The “damaged” message happens when an application has a security signature, but Gatekeeper thinks it isn’t valid. This happens if it’s been modified after signing – the usual “good program gone bad” that codesigning is meant to detect. Unfortunately, Gatekeeper does its signatures differently somehow, so installers that were correctly signed before Gatekeeper came on the scene now fail validation are are flagged as infected. Brilliant.
It’s amusing that people are dragging Linux into this. Yes, distros package software then sign it. It’s the whole of our appointed reason for existence in the first place. Heck, at some level, a lot of us are probably bigger hardasses than Apple. The flipside, of course is that we don’t deny people their rope when they relentlessly pursue hanging. I can think of no package manager that prevents users from installing out-of-tree packages. People complain all the time about how there are “so many _different versions_! “, but that’s not really true. What we have a lot of are approaches to packaging the software people want and need on top of the same basic stack.
Suffice to say, I think Apple has missed the point of blessed repos: quality assurance. You’re right to be concerned even outside the shadiness of a sterile ecosystem.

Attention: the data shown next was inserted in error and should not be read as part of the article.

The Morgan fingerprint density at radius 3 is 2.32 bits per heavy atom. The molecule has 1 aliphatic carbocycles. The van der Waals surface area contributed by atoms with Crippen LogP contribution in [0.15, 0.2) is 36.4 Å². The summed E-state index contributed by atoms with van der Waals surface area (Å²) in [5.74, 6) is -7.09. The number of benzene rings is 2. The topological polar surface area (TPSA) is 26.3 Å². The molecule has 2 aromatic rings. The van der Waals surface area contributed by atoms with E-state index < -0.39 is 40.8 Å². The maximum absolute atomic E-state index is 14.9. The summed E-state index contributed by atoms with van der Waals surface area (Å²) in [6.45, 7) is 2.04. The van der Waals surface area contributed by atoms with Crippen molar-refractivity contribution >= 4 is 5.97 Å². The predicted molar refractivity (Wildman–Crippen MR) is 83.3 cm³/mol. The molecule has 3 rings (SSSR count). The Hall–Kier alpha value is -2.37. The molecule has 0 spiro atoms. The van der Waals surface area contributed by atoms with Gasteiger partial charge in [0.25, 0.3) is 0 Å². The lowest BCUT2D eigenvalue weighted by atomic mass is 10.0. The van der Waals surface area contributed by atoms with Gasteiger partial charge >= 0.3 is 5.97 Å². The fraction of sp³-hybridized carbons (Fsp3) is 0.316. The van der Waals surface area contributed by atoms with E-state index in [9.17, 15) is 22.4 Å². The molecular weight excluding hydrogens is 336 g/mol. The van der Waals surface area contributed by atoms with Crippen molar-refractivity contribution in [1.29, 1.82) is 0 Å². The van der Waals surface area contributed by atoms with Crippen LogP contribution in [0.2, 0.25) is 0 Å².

Of course, Apple’s claim that they don’t censor (“curate”) books is a lie.
While I can understand some valid non-DRM reasons for such a system (such as keyloggers and malware) I think this a pretty ham-fisted solution to the problem.
Allowing this as a feature is fine, but it should default to off, or be a prompt when the OS is installed. Like the infamous User Access Control, which started in Windows Vista, it simply fixes a security problem by locking down the system and severely restricting it’s ability to perform its intended function.
This feature makes sense for a public computer, for your kids’ user accounts, and for someone who doesn’t know much about computers and isnt installing software, but for most users, this is far too restrictive to be useful.